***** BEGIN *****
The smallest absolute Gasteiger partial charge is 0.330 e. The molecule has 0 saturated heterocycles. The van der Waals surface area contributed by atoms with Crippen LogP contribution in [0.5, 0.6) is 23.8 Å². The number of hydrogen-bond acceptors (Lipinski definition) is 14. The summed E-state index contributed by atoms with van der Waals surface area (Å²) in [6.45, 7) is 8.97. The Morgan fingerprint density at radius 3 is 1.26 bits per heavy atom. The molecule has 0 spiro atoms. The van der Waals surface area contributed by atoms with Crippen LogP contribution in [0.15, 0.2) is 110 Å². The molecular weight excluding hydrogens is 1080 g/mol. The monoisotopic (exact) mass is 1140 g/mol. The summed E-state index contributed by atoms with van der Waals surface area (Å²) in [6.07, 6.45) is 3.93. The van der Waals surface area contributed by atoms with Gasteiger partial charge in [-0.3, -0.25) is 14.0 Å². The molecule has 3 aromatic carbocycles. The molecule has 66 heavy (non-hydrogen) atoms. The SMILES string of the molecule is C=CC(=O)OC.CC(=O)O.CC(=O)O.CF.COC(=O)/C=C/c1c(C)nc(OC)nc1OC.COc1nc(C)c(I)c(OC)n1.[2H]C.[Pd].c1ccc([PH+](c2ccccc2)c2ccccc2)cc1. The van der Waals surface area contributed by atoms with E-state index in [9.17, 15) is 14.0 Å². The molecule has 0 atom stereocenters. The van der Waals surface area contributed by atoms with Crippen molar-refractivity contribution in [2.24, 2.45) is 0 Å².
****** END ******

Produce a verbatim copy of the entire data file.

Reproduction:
The smallest absolute Gasteiger partial charge is 0.330 e. The molecule has 0 saturated heterocycles. The van der Waals surface area contributed by atoms with Crippen LogP contribution in [0.5, 0.6) is 23.8 Å². The number of hydrogen-bond acceptors (Lipinski definition) is 14. The summed E-state index contributed by atoms with van der Waals surface area (Å²) in [6.45, 7) is 8.97. The Morgan fingerprint density at radius 3 is 1.26 bits per heavy atom. The molecule has 0 spiro atoms. The van der Waals surface area contributed by atoms with Crippen LogP contribution in [0.15, 0.2) is 110 Å². The molecular weight excluding hydrogens is 1080 g/mol. The monoisotopic (exact) mass is 1140 g/mol. The summed E-state index contributed by atoms with van der Waals surface area (Å²) in [6.07, 6.45) is 3.93. The van der Waals surface area contributed by atoms with Gasteiger partial charge in [-0.3, -0.25) is 14.0 Å². The molecule has 3 aromatic carbocycles. The molecule has 66 heavy (non-hydrogen) atoms. The SMILES string of the molecule is C=CC(=O)OC.CC(=O)O.CC(=O)O.CF.COC(=O)/C=C/c1c(C)nc(OC)nc1OC.COc1nc(C)c(I)c(OC)n1.[2H]C.[Pd].c1ccc([PH+](c2ccccc2)c2ccccc2)cc1. The van der Waals surface area contributed by atoms with E-state index in [9.17, 15) is 14.0 Å². The molecule has 0 atom stereocenters. The van der Waals surface area contributed by atoms with Crippen molar-refractivity contribution in [2.24, 2.45) is 0 Å².